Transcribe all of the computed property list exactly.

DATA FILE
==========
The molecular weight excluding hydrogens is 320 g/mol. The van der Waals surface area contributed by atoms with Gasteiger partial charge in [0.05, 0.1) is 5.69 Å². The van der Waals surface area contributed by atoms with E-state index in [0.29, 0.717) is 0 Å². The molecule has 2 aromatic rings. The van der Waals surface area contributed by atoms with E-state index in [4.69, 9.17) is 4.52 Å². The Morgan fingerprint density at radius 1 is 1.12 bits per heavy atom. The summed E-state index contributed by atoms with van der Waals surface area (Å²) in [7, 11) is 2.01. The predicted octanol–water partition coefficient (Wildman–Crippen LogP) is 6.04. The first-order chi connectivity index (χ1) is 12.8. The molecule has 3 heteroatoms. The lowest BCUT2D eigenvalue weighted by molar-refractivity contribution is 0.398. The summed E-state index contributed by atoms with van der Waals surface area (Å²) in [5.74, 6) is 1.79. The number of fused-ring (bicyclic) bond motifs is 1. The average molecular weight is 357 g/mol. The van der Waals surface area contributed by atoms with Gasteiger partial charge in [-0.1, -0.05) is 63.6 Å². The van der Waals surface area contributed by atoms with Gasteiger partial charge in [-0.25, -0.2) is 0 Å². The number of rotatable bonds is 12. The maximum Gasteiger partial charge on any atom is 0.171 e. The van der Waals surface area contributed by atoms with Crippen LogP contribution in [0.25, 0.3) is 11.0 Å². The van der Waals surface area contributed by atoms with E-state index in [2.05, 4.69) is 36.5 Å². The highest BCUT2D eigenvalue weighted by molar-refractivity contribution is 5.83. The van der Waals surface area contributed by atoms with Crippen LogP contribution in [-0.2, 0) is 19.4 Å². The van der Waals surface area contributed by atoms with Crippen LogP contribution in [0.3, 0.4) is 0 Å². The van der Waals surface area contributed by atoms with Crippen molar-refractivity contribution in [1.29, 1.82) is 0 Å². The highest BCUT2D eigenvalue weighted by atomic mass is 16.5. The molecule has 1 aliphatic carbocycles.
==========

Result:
The molecular weight excluding hydrogens is 320 g/mol. The van der Waals surface area contributed by atoms with Gasteiger partial charge in [0.05, 0.1) is 5.69 Å². The van der Waals surface area contributed by atoms with E-state index in [0.29, 0.717) is 0 Å². The molecule has 2 aromatic rings. The van der Waals surface area contributed by atoms with E-state index in [4.69, 9.17) is 4.52 Å². The Morgan fingerprint density at radius 1 is 1.12 bits per heavy atom. The summed E-state index contributed by atoms with van der Waals surface area (Å²) in [7, 11) is 2.01. The predicted octanol–water partition coefficient (Wildman–Crippen LogP) is 6.04. The first-order chi connectivity index (χ1) is 12.8. The molecule has 3 heteroatoms. The lowest BCUT2D eigenvalue weighted by molar-refractivity contribution is 0.398. The summed E-state index contributed by atoms with van der Waals surface area (Å²) in [5.74, 6) is 1.79. The number of fused-ring (bicyclic) bond motifs is 1. The average molecular weight is 357 g/mol. The van der Waals surface area contributed by atoms with Gasteiger partial charge in [-0.1, -0.05) is 63.6 Å². The van der Waals surface area contributed by atoms with Gasteiger partial charge in [-0.25, -0.2) is 0 Å². The number of rotatable bonds is 12. The maximum Gasteiger partial charge on any atom is 0.171 e. The van der Waals surface area contributed by atoms with Crippen LogP contribution in [0.25, 0.3) is 11.0 Å². The van der Waals surface area contributed by atoms with E-state index in [2.05, 4.69) is 36.5 Å². The highest BCUT2D eigenvalue weighted by molar-refractivity contribution is 5.83. The van der Waals surface area contributed by atoms with Crippen LogP contribution in [-0.2, 0) is 19.4 Å². The van der Waals surface area contributed by atoms with Crippen LogP contribution in [0.3, 0.4) is 0 Å². The van der Waals surface area contributed by atoms with Crippen molar-refractivity contribution in [1.29, 1.82) is 0 Å². The highest BCUT2D eigenvalue weighted by atomic mass is 16.5. The molecule has 1 aliphatic carbocycles.